By Philip O’Connor
COPENHAGEN (Reuters) -A famous Finland victory in their first game at the finals of a major tournament was eclipsed by near-tragedy when Denmark midfielder Christian Eriksen collapsed during their Euro 2020 match and required emergency medical treatment on the pitch.
The Finns went on to win their Group B opener 1-0 thanks to a Joel Pohjanpalo goal, but the game will go down in history as the night the collpase of one of Denmark’s greatest playmakers threw the footballing world into shock for over an hour.
Having dominated the game for the opening 42 minutes, the 29-year-old collapsed as Denmark took an innocuous throw-in, sinking to the ground with his eyes open.
His team mates Joakim Maehle, Thomas Delaney and Martin Braithwaite beckoned for assistance and Eriksen was given CPR by a medical team as the Danes formed a ring around him before he was carried off on a stretcher and both teams left the pitch.
The game was stopped for a prolonged period, the crowd’s stunned silence only breaking when it was revealed that Eriksen, who plays for Inter Milan, had been transported to hospital.
The Finnish fans began chanting “Christian” and the Danes responded with “Eriksen” as the 16,000 in attendance waited for more news, and to see if the game would be resumed.
Further good news that Eriksen was conscious and communicating was announced to jubilation in the stadium, but when the idea of restarting the game was floated it came form a most unlikely source – Eriksen himself.
“We have been in contact with him, and the players have spoken with Christian. That’s the good news. He is doing well and they are playing the match for Christian,” Danish FA director Peter Mueller said.
The players returned to the pitch and went through their warm-up drills for a second time but the Danes were clearly affected by the trauma of Eriksen’s collapse, with some wiping away tears and many hugs being exchanged.
Pohjanpalo popped up against the run of play to head the winner on the hour mark with his side’s only attempt of the game before celebrating in a restrained fashion on the side of the field where Eriksen had collapsed.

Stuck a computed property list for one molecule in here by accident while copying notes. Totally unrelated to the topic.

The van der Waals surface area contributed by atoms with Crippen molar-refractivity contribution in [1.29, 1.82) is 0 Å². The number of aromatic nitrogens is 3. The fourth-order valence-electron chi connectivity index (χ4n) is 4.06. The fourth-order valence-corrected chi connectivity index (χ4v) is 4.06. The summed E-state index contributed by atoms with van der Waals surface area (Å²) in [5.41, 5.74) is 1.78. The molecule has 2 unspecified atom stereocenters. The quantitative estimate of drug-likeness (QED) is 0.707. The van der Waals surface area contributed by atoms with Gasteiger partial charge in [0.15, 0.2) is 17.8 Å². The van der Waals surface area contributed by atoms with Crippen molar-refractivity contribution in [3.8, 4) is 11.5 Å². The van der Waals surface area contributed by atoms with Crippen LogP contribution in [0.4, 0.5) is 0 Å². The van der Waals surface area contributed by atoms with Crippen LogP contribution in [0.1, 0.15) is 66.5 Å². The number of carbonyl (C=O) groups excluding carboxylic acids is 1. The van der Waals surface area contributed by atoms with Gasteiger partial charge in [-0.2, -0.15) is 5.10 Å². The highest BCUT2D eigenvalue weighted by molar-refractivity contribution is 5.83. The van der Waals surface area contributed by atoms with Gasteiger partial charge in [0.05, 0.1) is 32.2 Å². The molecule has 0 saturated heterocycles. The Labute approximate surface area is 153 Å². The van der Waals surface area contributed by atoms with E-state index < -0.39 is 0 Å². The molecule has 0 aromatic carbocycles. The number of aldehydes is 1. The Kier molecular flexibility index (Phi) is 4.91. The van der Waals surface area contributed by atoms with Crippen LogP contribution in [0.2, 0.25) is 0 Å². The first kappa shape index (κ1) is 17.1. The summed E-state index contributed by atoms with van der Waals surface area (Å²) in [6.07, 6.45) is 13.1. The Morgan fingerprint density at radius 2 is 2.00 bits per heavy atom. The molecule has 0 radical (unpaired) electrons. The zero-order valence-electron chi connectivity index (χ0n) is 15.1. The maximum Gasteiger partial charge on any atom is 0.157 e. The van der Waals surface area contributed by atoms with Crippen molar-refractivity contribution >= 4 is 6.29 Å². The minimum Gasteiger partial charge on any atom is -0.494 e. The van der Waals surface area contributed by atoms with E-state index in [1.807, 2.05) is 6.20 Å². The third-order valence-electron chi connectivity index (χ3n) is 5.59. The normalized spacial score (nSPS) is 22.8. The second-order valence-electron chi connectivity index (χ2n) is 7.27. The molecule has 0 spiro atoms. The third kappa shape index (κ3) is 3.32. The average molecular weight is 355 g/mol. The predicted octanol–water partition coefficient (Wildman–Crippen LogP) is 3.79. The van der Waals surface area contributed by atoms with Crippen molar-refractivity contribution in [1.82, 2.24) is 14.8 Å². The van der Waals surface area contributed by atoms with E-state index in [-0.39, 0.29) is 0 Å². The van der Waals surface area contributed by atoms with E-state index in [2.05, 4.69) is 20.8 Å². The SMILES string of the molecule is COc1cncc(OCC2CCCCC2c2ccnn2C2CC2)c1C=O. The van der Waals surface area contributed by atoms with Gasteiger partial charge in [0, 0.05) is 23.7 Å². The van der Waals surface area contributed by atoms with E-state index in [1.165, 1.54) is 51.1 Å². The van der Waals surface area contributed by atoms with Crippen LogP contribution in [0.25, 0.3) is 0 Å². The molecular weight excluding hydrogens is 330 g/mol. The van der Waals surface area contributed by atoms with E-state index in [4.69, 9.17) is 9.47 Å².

Pierre Emil Hojbjerg missed a penalty for Denmark but it was a night when football did not matter, with Eriksen being treated at a hospital about one kilometre away.
“There are players in there who are completely emotionally finished… they are holding each other. It was a traumatic experience,” Denmark coach Kasper Hjulmand told reporters, struggling to hold back tears.
“I said that, no matter what, everything was OK. We had to allow ourselves to show joy and aggression, to make room for the emotions. You cannot play a football match at this level without being aggressive. It cannot be done,” he added.
Hjulmand revealed that team captain Simon Kjaer, who is a close friend of Eriksen’s, had to be withdrawn from the game after the restart.
“Simon was deeply, deeply affected. Deeply affected. He was in doubt whether he could continue and gave it a shot, but it could not be done,” the coach explained.
For the Finns it was a bittersweet moment that puts them in a good position to qualify for the knockout stage, but it mattered little after the final whistle.
“Today we’re all winners as long as the healing process is well underway … everything else is a bonus and less important, our thoughts are all there,” goalkeeper Lucas Hradecky said.
“It was grim in the locker room and we were all thinking ‘What will happen now?’ and hoping everything will be fine. It was a really hard day,” added the Finland player.
(Additional reporting by Alasdair Mackenzie; Editing by Ken Ferris)